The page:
Bayer and Evotec partner Haplogen will work to identify new treatments for pulmonary diseases including chronic obstructive pulmonary disease (COPD) under a multiyear drug discovery and development collaboration.
The deal builds on a stable of pulmonary therapeutic programs developed by Haplogen and Evotec since the pair teamed up in 2012. At the time, the pair said they would work on small molecules against viral infectious diseases. Specifically, they would develop drugs targeting an unnamed human protein, discovered by Haplogen, that is essential for pathogenic viruses to infect host cells.
COPD, a progressive respiratory disease, has no cure and treatments focus on easing symptoms and slowing progression. It is usually caused by long-term exposure to lung irritants, but rarely can be the result of a genetic condition called alpha-1 antitrypsin deficiency. Viral infections of the respiratory system are a major cause of COPD exacerbations, with upper respiratory tract infections linked to more than 50% of exacerbations.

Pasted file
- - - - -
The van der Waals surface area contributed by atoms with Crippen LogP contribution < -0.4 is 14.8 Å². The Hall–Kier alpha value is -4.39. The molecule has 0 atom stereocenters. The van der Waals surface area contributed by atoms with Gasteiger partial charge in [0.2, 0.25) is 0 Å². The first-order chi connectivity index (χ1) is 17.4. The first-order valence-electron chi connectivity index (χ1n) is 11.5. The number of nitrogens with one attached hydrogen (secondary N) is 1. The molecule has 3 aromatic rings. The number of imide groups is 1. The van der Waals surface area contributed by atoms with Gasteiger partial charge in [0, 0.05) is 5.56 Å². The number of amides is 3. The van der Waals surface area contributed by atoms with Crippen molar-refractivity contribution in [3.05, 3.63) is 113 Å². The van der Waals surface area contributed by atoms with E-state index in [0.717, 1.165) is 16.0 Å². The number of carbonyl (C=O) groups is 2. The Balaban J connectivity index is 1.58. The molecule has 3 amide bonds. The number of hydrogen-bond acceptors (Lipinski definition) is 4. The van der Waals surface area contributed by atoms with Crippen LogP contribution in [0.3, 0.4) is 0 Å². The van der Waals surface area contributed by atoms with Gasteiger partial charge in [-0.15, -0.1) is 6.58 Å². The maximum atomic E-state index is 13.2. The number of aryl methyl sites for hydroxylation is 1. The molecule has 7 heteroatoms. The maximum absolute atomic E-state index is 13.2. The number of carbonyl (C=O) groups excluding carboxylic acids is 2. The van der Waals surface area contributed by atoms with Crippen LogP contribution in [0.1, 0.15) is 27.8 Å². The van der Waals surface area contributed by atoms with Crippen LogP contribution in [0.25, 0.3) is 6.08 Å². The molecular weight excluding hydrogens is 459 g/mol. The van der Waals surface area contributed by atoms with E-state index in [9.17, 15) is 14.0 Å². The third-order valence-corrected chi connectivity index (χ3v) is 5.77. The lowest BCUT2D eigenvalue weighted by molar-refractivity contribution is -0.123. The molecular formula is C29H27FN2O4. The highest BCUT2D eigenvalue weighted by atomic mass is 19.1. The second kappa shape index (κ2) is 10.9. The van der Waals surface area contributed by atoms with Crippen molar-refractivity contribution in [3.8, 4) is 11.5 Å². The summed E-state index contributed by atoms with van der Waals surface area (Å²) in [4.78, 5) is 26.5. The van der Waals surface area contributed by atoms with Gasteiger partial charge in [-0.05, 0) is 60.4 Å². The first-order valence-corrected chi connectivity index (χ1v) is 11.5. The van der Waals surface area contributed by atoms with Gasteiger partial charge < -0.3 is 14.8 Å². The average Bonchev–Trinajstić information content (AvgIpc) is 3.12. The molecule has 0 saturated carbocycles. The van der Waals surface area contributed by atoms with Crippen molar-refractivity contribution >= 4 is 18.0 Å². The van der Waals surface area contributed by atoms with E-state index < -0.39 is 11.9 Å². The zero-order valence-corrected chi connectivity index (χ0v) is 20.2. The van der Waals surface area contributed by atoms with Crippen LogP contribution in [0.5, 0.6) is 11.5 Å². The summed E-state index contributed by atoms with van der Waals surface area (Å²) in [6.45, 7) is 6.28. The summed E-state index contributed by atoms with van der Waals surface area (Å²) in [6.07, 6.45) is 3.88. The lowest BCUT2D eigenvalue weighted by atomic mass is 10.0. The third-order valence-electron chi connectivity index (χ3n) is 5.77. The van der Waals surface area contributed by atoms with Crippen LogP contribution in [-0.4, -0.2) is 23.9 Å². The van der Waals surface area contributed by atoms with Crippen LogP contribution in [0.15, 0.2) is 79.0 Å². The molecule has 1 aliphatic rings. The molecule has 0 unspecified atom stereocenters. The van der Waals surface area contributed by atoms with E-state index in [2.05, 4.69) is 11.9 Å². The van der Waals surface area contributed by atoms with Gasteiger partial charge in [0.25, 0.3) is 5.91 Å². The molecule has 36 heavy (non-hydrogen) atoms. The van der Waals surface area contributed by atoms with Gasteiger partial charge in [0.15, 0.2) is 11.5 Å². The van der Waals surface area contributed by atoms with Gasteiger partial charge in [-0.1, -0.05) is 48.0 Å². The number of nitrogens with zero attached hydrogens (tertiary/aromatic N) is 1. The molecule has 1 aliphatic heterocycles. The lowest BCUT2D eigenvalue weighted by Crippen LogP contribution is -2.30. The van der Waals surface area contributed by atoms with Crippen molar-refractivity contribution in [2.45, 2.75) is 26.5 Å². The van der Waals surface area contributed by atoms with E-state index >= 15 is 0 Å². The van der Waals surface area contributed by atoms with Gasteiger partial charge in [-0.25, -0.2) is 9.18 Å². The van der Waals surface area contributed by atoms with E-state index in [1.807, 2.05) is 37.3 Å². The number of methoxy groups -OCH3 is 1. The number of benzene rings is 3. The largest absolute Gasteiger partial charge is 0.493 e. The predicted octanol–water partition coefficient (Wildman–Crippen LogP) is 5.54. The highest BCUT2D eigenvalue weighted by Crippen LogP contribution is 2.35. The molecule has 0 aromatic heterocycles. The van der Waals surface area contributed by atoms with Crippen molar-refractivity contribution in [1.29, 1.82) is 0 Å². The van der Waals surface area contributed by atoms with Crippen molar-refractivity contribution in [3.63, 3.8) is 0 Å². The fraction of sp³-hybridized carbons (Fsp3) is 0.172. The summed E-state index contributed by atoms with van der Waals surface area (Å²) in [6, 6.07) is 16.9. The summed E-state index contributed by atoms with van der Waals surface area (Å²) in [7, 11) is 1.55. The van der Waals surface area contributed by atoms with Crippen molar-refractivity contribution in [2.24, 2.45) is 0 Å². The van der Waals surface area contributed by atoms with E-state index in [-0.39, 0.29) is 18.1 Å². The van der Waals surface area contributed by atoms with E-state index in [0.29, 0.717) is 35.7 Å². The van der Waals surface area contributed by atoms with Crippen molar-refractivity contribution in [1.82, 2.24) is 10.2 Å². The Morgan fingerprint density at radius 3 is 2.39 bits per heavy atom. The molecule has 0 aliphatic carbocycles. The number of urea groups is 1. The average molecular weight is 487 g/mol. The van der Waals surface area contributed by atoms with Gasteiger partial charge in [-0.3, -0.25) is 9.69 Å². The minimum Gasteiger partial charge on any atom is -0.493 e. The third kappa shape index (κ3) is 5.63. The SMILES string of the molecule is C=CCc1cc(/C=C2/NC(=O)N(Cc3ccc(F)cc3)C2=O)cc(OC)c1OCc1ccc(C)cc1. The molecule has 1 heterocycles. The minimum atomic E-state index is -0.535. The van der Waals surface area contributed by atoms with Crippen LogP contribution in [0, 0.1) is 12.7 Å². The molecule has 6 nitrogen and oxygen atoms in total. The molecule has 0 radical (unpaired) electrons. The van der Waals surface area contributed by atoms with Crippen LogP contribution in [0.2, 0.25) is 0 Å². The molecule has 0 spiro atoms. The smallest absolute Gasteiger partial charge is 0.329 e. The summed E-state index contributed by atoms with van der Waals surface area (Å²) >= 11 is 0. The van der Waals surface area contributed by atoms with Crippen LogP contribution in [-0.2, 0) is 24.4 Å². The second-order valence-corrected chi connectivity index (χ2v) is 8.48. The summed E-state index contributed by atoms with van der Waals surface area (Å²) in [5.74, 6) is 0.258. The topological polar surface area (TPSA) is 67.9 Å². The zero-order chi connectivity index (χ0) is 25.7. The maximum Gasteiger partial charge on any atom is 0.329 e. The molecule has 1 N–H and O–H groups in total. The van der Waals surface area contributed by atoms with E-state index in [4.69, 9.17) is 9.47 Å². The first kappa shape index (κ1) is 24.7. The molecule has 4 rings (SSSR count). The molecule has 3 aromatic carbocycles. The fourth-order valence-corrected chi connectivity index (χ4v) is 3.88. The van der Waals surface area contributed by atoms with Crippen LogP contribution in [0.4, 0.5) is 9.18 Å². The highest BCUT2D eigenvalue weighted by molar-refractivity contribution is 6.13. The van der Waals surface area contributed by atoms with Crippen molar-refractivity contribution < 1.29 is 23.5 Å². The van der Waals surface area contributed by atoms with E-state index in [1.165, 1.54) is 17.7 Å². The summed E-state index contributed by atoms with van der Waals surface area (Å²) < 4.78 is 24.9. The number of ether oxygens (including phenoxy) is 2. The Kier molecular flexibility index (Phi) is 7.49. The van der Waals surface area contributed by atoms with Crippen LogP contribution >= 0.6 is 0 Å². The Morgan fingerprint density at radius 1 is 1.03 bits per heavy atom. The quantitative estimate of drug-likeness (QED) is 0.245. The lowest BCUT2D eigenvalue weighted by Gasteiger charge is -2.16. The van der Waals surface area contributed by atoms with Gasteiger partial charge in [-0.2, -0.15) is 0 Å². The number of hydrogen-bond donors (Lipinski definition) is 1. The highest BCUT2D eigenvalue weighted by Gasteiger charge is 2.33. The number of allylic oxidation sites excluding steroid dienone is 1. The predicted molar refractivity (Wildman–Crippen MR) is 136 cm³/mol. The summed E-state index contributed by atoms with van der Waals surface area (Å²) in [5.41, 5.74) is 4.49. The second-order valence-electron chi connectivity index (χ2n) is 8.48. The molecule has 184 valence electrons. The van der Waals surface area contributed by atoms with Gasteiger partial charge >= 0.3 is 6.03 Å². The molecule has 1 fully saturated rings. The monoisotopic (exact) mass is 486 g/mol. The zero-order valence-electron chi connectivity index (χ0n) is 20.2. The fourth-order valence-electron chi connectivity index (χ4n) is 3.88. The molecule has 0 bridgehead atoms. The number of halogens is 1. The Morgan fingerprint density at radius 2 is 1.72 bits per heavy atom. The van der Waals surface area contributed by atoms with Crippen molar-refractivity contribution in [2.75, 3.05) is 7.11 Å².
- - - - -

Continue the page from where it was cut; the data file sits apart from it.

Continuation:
With the new deal, the trio hopes to create new antiviral compounds that counter these infections and reduce COPD exacerbations, or flare-ups.
“One possible treatment approach for COPD exacerbations is to disrupt the multiplication of the responsible virus by inhibiting its replication,” Evotec said in a statement.
Bayer picks up an exclusive license to the worldwide rights to programs developed under the collaboration, while Evotec will hand over an undisclosed upfront fee, as well as potential milestone and royalty-based payments from Haplogen. The companies did not disclose other financial terms.
“Our alliance with Haplogen has proven that both companies and teams are united by the same spirit and objectives under a very efficient “virtual” performance-based biotech business model. With the addition of Bayer’s excellent expertise, we have high aspirations for this partnership and look forward to bringing new and better treatments to patients living with pulmonary diseases,” said Evotec CEO Werner Lanthaler.